TED Talks as an element of dumbing down
by Mr. Sheehy
Problems are not “puzzles” to be solved. That metaphor assumes that all the necessary pieces are already on the table, they just need to be rearranged and reprogrammed. It’s not true.
“Innovation” defined as moving the pieces around and adding more processing power is not some Big Idea that will disrupt a broken status quo: that precisely is the broken status quo.
One TED speaker said recently, “If you remove this boundary … the only boundary left is our imagination”. Wrong.
If we really want transformation, we have to slog through the hard stuff (history, economics, philosophy, art, ambiguities, contradictions). Bracketing it off to the side to focus just on technology, or just on innovation, actually prevents transformation.
Instead of dumbing-down the future, we need to raise the level of general understanding to the level of complexity of the systems in which we are embedded and which are embedded in us. This is not about “personal stories of inspiration”, it’s about the difficult and uncertain work of demystification and reconceptualisation: the hard stuff that really changes how we think. More Copernicus, less Tony Robbins.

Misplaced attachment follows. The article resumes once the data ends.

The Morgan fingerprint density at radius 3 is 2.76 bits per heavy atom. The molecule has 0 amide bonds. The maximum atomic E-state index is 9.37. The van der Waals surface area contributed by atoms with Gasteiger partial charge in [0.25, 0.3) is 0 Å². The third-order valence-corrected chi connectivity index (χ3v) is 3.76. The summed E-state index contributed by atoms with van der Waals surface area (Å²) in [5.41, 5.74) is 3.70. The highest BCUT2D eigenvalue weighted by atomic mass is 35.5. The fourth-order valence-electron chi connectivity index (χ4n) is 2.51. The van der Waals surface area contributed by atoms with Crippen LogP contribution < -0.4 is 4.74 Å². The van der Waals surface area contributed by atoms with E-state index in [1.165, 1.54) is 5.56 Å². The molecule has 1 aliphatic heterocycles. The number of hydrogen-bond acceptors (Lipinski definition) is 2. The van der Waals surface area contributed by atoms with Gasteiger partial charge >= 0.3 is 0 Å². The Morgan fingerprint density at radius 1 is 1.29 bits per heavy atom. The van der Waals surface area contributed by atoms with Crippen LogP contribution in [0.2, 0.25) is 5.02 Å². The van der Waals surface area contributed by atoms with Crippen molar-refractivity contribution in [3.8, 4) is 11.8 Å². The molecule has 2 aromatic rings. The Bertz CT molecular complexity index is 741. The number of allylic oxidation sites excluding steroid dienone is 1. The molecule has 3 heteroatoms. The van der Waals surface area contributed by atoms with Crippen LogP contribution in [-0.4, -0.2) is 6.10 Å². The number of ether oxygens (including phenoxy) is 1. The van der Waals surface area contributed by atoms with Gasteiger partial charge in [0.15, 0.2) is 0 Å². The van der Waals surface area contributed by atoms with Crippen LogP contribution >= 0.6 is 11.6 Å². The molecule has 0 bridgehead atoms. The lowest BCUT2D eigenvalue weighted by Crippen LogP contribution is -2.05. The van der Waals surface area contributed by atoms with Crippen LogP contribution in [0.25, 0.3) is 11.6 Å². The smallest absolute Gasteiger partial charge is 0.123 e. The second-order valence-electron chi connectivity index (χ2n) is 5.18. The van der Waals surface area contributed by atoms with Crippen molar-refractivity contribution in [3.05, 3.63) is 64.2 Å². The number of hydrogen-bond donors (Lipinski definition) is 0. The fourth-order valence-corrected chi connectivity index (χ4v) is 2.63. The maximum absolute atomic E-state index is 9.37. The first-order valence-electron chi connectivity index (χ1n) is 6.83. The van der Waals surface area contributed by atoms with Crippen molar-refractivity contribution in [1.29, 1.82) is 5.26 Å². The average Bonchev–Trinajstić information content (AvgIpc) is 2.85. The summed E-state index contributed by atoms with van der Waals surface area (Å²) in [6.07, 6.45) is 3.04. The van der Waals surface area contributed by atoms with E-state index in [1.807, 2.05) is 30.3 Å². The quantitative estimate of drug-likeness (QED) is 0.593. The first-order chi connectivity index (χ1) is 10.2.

Benjamin Bratton’s criticisms of TED Talks remind me of Edward Tufte’s critiques of Power Point, wherein Tufte exposes the limitations of Power Point to convey complex ideas. One underlying problem with the TED Talks is that they’re just that: talks. They don’t kick off a conference or project where a group of intellectuals proceed to dive into reading and analyzing large research papers and data; instead, they talk engagingly, and if they’re funny and dramatic, they’ll create a stir on the Internet. TED Talks are fun to watch, but they’re not going to change anything.